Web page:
Friday, December 26, 2014

My 10 Favorite Books Read in 2014

I cannot believe how fast 2014 flew by! Each year I try to set a goal for myself to read 50 books. I keep a list of the titles I have read in the back of my work planner. It always sounds like an impossible number, but being a Children's Librarian I cheat a little and count children's novels in my list (picture books I do not count). So below is a random list of books that I have read and loved over the last year. The books are one big eclectic mix in terms of subject and intended audience.  Enjoy!

The Lunch Lady Series
Jarrett J. Krosoczka
I read through the ten books of the Lunch Ladies series this year. I have been meaning to read this middle grade graphic novel series for a long time. It's a perfect series for those 8-12 year olds that love funny graphic novels.  The series is just full of hilarious stories about two lunch ladies who must defeat a hysterical array of super villains that threaten this town's school and the world! Highly recommend this if looking for a short, quick funny read.  Great for reluctant readers.
The Strange and Beautiful Sorrows of Ava Lavender
Leslye Walton
This book I had stumbled upon when looking through books in the YA section of my library. It is the story of the cursed Lavender Family and the sad story of Ava Lavender. There is lots of magical realism thrown into this one and intensely beautiful prose. It is marketed as a teen novel for grades 9-12 but it feels way more adult to me. It is hard for me to briefly explain this one but just know if you are looking for a strange and beautiful story the title of this book is not lying to you.
Not That Kind Of Girl
Lena Dunham
Let me start this by saying I am not the biggest GIRLS fan despite the fact that I have seen every episode of the show. I think the show has gotten progressively better but I still find the characters on the show to be hard to take but perhaps that is the point? I am always slightly confused by Lena Dunham's motives with the show as to whether she is glorifying the characters in the show or if the whole thing is supposed to satirize those types of people. Are we supposed to like them? I have no idea.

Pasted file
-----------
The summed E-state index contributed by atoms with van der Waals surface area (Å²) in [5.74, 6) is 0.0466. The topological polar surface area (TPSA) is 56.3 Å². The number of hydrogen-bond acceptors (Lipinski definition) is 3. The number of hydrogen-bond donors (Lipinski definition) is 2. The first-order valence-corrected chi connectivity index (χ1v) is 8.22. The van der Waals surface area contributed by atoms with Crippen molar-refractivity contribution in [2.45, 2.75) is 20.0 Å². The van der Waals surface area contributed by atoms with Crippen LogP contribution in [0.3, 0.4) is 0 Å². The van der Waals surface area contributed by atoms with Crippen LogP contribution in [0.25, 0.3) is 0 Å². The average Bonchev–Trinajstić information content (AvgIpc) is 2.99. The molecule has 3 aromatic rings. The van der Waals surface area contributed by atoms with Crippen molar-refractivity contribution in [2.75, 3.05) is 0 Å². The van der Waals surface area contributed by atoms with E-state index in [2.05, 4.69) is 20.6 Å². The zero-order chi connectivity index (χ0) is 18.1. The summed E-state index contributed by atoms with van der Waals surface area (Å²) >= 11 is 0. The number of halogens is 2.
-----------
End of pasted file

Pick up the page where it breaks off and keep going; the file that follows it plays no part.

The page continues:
So due to my confusion yet fascination with Lena Dunham I decided to read her book of essays. I know the book has been a bit controversial but I did find it to be a really interesting read.  I had no idea that Lena came from such a privileged New York City Art world background and I think it did give me a better understanding of the work she creates. I found her at times very relatable and at other times her experiences to be so alien to my own.  That being said I have never read about anxiety in my generation (I'm a few years older then Lena) written about so honestly. Just a completely fascinating book to me and I look forward to seeing where she will go in the future with her work.
Just One Night
Gayle Forman
This e-novella written by Gayle Forman was one of my favorite reads of the year.  I do not really like ebooks but I found myself happy to have a nook when this was released on ebook only.  I loved Just One Day and Just One Year which told the story of Allyson and Willem after the one day they spent together in Paris. Their overlapping stories really drew me in and when both ended on a cliffhanger I just had to know more.  Just One Night filled me in on what happened after both novels and I was so excited for that closure.
Under the Egg
Laura Marx Fitzgerald
Upon his death, Theodora's grandfather, whispers, "There's a letter… And a treasure" hidden "under the egg." 13 year old Theodora could certainly use this treasure as she struggles to keep her and her mother in their crumbling Greenwich Village Townhouse.  As Theodora tries to figure out the meaning of her Grandfather's last words she uncovers his secret past as one of the Monument Men in WW2. This book would be perfect for your 4-7th grader who likes a good mystery with a historical twist.